What is community? How do you present yourself to your community? What do you offer and what do you expect in return? As humans, one of our superpowers is the ability to create connections and communication – building communities.
One definition of community is “a feeling of fellowship with others as a result of common goals.” Your group, your circle, your band, your people who you resonate with. In the past our communities were comprised of whoever we lived by. The common circumstances of place and time were what banded us together, but in this day and age we get to choose our communities to a larger degree than ever before. This, sometimes worrying, amount of choices allow us to take our communities for granted. We could so easily find a new one that we may be half hearted in our attempts to build up and sustain the communities we are in. We may hesitate to invest because we are wondering if we have chosen the right group. Perhaps we simply are unsure of how to support our communities.
Our family has been thinking and talking about community recently. Building and encouraging community is something that we are all constantly practicing, and it has been nice to talk about what each of us see and do, and to learn from one another. We are trying to bring intention into our community building.
We thought that sharing some of what we have noticed with the Homeschooler Post community might be of interest and use, and might help continue the constant process of building the communities we all want to live in. We look forward to ongoing feedback and thoughts on this subject from this new community!
Building and engaging with a community is a very important aspect of homeschooling. Once established, our community can offer friendship, different perspectives, support, and much more. But how can we go about encouraging a community to form? How can we help to nurture it? And what actions might undermine our attempts?
One action that we can all take to foster that fellowship is to engage. When members of a community actively look for opportunities for connections and ways to support each other, rather than passively hoping and waiting for these opportunities to arise, they lift the whole group beyond idol acquaintance and help to move it toward a network of friends who support each other. This can be hard and takes practice. We may need to remind ourselves often to look for ways that we can help those in our community. This means not simply asking how they are and expecting the standard responses that we all tend to give, but instead for each of us to delve a bit deeper and ask ourselves, is there something I can do? Can I offer to watch someone’s kids while they go to a meeting (or get a shower alone)? Can I bring food over when someone is sick? These gestures are not empty, and can be really meaningful even when they are declined. It also helps to reassure others that if they find themselves in a tough spot, there are people around who care and who they can go to ask for help.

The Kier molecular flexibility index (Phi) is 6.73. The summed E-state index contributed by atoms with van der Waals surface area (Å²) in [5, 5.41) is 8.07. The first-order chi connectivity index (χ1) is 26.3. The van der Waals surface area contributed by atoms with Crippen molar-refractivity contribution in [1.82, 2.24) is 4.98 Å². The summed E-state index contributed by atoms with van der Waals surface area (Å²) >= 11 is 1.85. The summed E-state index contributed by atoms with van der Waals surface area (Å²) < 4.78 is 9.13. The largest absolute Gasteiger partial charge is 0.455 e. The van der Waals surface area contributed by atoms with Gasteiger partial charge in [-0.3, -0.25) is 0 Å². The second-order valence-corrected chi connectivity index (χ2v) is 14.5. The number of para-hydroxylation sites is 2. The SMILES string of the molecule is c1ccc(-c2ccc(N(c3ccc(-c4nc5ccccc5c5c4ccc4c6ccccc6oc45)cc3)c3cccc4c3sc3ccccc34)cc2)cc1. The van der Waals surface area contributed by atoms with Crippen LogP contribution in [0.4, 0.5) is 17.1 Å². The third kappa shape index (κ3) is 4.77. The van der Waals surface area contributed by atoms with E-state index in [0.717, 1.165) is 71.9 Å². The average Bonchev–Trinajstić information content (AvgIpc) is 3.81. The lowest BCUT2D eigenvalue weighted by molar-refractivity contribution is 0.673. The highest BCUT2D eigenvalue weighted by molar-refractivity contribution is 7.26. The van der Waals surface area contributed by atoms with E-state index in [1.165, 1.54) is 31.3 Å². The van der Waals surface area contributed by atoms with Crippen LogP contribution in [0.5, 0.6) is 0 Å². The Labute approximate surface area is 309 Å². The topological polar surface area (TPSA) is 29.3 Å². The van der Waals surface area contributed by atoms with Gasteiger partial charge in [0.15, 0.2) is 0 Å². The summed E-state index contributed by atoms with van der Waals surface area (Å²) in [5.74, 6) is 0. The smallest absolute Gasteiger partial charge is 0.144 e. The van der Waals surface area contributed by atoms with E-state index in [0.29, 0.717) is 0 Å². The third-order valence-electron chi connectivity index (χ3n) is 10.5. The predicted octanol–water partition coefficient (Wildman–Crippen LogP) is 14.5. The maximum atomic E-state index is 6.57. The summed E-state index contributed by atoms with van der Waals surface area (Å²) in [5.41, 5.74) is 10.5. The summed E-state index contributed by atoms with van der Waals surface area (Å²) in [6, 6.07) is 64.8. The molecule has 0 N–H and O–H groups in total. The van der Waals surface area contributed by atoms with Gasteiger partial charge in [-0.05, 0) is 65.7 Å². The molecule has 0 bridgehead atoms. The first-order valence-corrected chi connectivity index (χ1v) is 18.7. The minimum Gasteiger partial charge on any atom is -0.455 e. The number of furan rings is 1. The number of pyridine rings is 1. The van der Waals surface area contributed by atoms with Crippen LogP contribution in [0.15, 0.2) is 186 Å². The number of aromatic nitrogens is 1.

Think for a moment and make a mental list of how many people in your community you feel genuinely comfortable going to and asking for help. Be realistic in who you would ask, and who you are really confident would step up. How many people are on that list? What can we do to make each of our lists longer? One step may be to make sure that our own names appear on the list of the other members of our communities.
Another quality that fosters community and that stems from actively looking for ways to help is be reliable. If one of us offers to help, and that offer is accepted, make sure we are dependable and will actually do the thing we offered or that was requested. In a busy life, look for ways to say “yes”.
These are the two main strongholds of community that we have come up with time and again in discussions. Engage your friends in community to create fellowship. Know what they are doing in their lives and when they are struggling, check in, offer help, host play dates or share ideas. Be reliable, be the shoulder that is there to cry on, be the person who showed up with coffee on a rough morning, be present in your community with your time, your energy, your heart. Engage and be reliable.
-Grace and Aaron Haiman are The Homeschooler Post's newest team of writers. Aaron brings his perspective to homeschooling as a life long unschooler. Together the Haiman Family is continuing their journey while homeschooling their daughter.